Ghana’s Food and Drugs Authority (FDA) has said there are plans to establish a specialized court to preside over matters concerning food safety and drug abuse.
The food and drugs regulator is seeking to crack the whip on violators of the country’s public health laws and check the rise in the sale of unapproved products in the markets nationwide.
Mr Emmanuel Nkrumah, Head of Cosmetics and Household Chemical Substance Department of FDA, said this in a meeting with the press in Wa on Wednesday.
The meeting was to draw journalists’ attention on harmful effects of the use of bleaching pills and airing of unapproved advertisements in the media.
A meeting has been held between officials of the FDA and judges from the Supreme Court and High Courts at the national level and would be replicated in the regions, Mr Nkrumah said.
The consultation aimed to solicit the judges’ consent after which the Chief Justice would then have to take the ultimate decision for the establishment of the court that would deliver judgment on matters relating food and drug use.
“People are engaging in diabolic acts, they are mixing all sort of chemicals without knowing the chemical reactions, we will crack the whip when the safety of Ghanaians are concerned,” he said.
Mr Nkrumah expressed worry about a new trend where people use unapproved pills and injections in an attempt to change their skin colours while others lighten their lips with deadly chemicals that eventually cause chronic diseases.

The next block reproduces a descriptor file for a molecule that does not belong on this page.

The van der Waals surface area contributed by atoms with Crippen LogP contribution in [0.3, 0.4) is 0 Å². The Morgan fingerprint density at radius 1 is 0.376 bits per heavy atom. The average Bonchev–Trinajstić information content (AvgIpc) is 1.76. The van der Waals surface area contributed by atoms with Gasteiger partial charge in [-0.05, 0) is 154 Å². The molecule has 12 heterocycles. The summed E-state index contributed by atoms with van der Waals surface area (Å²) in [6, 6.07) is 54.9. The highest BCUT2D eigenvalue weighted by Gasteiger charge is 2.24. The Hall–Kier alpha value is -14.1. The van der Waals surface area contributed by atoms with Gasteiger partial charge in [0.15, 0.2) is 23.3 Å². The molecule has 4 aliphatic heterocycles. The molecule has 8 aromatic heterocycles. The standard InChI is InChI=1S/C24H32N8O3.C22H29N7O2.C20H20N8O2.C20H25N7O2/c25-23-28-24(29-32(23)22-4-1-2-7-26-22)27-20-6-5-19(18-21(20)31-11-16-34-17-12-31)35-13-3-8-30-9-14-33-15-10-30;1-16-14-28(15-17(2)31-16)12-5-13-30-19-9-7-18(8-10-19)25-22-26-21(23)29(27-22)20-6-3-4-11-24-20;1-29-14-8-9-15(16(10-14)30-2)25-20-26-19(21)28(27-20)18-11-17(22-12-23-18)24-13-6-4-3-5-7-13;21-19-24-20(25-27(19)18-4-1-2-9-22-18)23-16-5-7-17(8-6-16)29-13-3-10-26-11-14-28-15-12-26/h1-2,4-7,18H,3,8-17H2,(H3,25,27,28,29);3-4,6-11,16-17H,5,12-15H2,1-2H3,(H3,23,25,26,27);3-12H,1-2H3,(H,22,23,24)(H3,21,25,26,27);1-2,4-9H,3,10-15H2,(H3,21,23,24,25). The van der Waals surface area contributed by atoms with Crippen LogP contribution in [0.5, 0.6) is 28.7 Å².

He condemned the use unapproved cosmetics for bleaching and chemicals to brighten their lips as unacceptable, saying: “There is no approved product that can lighten the lips, the bad nuts will have to be flushed out of the system; this problem is a Ghanaian problem,” he said.
Mr Nkrumah called on the media to be circumspect and avoid granting advertising space to products that have been prohibited under the law because reports showed that some patients on certain medications usually abandon their prescribed drugs and go in for the advertised ones.
According to section 114 of the Public Health Act, 2012 (Act 851) sexually transmitted diseases including AIDS or diseases connected with human reproductive functions are prohibited for advertisement for treatment, prevention or cure.
Mr Nkrumah said several media houses have violated the law and some have been fined, and warned that the FDA would invoke provisions of the law to ensure the total safety of all Ghanaians.
According to the Act, the minimum fine for violation is GH¢90,000.00 and the maximum is GH¢180,000.00 or receive a jail term ranging from 15 to 25 years or both (fine and jail).
Mr James Lartey, Head of Communications at FDA, expressed appreciation that since the authority issued a directive banning advertisement of alcoholic beverages in the media houses during some specific hours, the compliance level had been very high.
He said the local media ought to do more to support the FDA win the war against recalcitrant dealers of unauthorized food and drugs that endanger lives of unsuspecting Ghanaians.
“The fact is that when the product is approved by the FDA to sell in the market, it does not give a right to advertise. And by law, the FDA has to approve the advertisement”, he said.